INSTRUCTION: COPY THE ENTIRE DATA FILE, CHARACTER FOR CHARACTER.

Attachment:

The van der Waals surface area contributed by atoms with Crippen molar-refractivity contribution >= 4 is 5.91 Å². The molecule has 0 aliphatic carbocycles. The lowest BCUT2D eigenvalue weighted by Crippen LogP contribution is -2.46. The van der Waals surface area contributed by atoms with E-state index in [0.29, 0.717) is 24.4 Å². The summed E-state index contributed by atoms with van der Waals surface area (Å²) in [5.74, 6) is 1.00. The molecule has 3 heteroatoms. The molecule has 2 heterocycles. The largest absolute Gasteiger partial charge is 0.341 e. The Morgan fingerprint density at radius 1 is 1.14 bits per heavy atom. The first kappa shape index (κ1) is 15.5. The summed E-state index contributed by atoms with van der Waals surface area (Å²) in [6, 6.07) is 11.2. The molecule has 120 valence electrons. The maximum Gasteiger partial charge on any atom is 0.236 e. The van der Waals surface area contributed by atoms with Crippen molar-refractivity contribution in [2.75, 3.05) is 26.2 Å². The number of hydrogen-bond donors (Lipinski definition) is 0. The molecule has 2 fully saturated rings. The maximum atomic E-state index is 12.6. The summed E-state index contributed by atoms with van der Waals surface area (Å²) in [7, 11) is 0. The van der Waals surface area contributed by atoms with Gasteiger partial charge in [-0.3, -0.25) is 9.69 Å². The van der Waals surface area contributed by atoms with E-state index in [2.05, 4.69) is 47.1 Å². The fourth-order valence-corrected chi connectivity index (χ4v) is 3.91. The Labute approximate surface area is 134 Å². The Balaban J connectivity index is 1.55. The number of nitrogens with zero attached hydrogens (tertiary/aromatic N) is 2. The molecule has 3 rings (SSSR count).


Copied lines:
The van der Waals surface area contributed by atoms with Crippen molar-refractivity contribution >= 4 is 5.91 Å². The molecule has 0 aliphatic carbocycles. The lowest BCUT2D eigenvalue weighted by Crippen LogP contribution is -2.46. The van der Waals surface area contributed by atoms with E-state index in [0.29, 0.717) is 24.4 Å². The summed E-state index contributed by atoms with van der Waals surface area (Å²) in [5.74, 6) is 1.00. The molecule has 3 heteroatoms. The molecule has 2 heterocycles. The largest absolute Gasteiger partial charge is 0.341 e. The Morgan fingerprint density at radius 1 is 1.14 bits per heavy atom. The first kappa shape index (κ1) is 15.5. The summed E-state index contributed by atoms with van der Waals surface area (Å²) in [6, 6.07) is 11.2. The molecule has 120 valence electrons. The maximum Gasteiger partial charge on any atom is 0.236 e. The van der Waals surface area contributed by atoms with Crippen molar-refractivity contribution in [2.75, 3.05) is 26.2 Å². The number of hydrogen-bond donors (Lipinski definition) is 0. The molecule has 2 fully saturated rings. The maximum atomic E-state index is 12.6. The summed E-state index contributed by atoms with van der Waals surface area (Å²) in [7, 11) is 0. The van der Waals surface area contributed by atoms with Gasteiger partial charge in [-0.3, -0.25) is 9.69 Å². The van der Waals surface area contributed by atoms with E-state index in [2.05, 4.69) is 47.1 Å². The fourth-order valence-corrected chi connectivity index (χ4v) is 3.91. The Labute approximate surface area is 134 Å². The Balaban J connectivity index is 1.55. The number of nitrogens with zero attached hydrogens (tertiary/aromatic N) is 2. The molecule has 3 rings (SSSR count).